Almshouses have for centuries offered sanctuary to the poor and vulnerable but the legal status of those who occupy them has always been in doubt – until the January 2017 case of Watts v Stewart & Or.
In opening the way for a woman’s eviction from an almshouse, the Court of Appeal conclusively found that she was a licensee, not a tenant.
The woman had occupied the almshouse for over 10 years, having been appointed as a beneficiary of the charity that owned it, and was required to pay weekly rent and maintenance charges. Following numerous incidents of anti-social behaviour, the charity was granted a possession order against her by a judge.
In dismissing her challenge to that order, the Court rejected arguments that she occupied the almshouse under a periodic tenancy. The terms of her appointment made clear that she was never intended to have exclusive legal possession of the property and had only been granted a personal licence to occupy it.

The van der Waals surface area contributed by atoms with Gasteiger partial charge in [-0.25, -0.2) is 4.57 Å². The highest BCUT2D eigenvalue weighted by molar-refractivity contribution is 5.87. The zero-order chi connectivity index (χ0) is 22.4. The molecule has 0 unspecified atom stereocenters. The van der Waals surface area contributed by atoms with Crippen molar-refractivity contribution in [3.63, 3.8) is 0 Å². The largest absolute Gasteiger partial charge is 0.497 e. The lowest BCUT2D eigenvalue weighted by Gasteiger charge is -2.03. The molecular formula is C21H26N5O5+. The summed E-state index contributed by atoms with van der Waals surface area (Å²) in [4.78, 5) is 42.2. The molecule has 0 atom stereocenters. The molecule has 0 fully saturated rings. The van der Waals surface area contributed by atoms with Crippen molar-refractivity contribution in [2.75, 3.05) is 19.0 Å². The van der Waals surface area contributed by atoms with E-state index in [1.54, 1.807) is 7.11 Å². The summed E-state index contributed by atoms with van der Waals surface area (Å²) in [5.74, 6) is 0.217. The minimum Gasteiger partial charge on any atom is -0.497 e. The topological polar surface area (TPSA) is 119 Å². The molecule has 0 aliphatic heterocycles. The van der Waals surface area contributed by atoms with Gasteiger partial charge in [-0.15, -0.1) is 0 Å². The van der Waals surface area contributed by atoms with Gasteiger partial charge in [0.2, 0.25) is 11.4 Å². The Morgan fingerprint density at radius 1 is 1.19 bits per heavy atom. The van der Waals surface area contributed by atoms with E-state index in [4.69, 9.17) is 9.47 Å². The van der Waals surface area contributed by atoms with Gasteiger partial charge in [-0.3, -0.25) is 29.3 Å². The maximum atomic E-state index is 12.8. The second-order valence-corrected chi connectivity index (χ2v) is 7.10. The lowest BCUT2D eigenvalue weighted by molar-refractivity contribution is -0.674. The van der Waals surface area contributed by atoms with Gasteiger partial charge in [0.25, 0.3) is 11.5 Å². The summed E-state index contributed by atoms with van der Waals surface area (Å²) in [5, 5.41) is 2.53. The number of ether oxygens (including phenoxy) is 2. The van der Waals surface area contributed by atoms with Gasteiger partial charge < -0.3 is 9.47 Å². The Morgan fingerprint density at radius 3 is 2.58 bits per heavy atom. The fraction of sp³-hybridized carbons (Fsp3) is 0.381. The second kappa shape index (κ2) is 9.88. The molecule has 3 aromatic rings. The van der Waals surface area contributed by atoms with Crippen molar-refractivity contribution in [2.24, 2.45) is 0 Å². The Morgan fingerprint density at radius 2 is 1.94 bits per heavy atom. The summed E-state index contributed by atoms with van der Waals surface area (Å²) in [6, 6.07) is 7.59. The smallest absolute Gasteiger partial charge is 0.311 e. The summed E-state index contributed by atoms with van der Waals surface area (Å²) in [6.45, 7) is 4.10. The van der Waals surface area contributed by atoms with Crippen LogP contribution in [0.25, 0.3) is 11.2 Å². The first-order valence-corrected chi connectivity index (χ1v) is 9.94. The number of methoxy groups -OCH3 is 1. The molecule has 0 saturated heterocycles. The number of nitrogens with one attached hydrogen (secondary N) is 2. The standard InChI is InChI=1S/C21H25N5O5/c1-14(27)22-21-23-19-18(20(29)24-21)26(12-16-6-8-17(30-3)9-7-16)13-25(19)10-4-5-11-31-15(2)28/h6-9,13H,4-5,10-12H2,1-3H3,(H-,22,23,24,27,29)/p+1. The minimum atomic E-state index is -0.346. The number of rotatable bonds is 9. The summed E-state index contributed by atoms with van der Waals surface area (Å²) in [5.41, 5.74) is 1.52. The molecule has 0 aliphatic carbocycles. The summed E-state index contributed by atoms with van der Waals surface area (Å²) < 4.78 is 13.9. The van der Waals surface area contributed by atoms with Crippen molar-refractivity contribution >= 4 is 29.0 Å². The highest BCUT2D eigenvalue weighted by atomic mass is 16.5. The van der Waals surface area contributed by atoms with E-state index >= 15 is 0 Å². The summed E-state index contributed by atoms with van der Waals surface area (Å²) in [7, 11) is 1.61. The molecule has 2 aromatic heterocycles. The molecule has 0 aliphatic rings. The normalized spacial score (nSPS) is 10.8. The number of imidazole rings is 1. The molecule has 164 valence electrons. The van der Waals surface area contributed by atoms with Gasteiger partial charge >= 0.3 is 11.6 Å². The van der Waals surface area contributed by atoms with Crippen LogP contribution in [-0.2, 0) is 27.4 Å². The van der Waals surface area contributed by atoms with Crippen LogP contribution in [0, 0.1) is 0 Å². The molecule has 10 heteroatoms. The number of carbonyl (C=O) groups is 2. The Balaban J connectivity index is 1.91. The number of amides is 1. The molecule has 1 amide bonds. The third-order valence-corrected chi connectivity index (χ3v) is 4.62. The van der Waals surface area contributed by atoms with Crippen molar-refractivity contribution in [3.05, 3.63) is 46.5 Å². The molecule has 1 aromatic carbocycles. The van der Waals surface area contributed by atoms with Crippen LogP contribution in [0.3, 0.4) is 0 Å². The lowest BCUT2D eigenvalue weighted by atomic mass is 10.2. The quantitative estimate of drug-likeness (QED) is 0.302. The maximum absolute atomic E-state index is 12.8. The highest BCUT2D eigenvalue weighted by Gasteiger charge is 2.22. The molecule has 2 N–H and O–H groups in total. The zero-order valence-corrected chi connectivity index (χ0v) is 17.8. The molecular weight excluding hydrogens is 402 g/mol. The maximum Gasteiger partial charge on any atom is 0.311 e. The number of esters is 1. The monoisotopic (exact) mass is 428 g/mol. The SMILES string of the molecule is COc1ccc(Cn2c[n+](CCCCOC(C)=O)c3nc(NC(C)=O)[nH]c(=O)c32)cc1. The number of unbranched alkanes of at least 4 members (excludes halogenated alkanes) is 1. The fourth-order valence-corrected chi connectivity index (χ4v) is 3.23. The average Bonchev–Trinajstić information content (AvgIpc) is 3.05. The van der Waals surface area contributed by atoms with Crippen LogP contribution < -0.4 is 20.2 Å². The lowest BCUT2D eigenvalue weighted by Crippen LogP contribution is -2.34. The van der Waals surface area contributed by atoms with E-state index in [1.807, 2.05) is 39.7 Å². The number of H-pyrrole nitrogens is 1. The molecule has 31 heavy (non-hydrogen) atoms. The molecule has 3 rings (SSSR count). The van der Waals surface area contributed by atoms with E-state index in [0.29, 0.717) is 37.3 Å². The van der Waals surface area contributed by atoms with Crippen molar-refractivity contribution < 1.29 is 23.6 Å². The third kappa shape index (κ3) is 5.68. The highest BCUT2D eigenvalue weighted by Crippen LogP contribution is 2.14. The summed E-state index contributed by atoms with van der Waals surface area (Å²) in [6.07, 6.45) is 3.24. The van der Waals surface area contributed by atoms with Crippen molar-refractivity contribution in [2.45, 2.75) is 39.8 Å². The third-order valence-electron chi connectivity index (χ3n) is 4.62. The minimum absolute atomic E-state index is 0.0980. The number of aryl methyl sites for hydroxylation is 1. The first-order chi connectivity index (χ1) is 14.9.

The woman also argued that her lack of protection from eviction, when compared to tenants of social housing, amounted to unlawful discrimination within the meaning of Article 14 of the European Convention on Human Rights. However, the Court found that any such differential treatment was objectively justified.
Noting that there are 35,000 residents of 1,700 almshouses around the country, the Court found that granting the former security of tenure would undermine the charitable objectives of the latter. The absence of such security struck a fair balance between the interests of charities and current and future almspersons.
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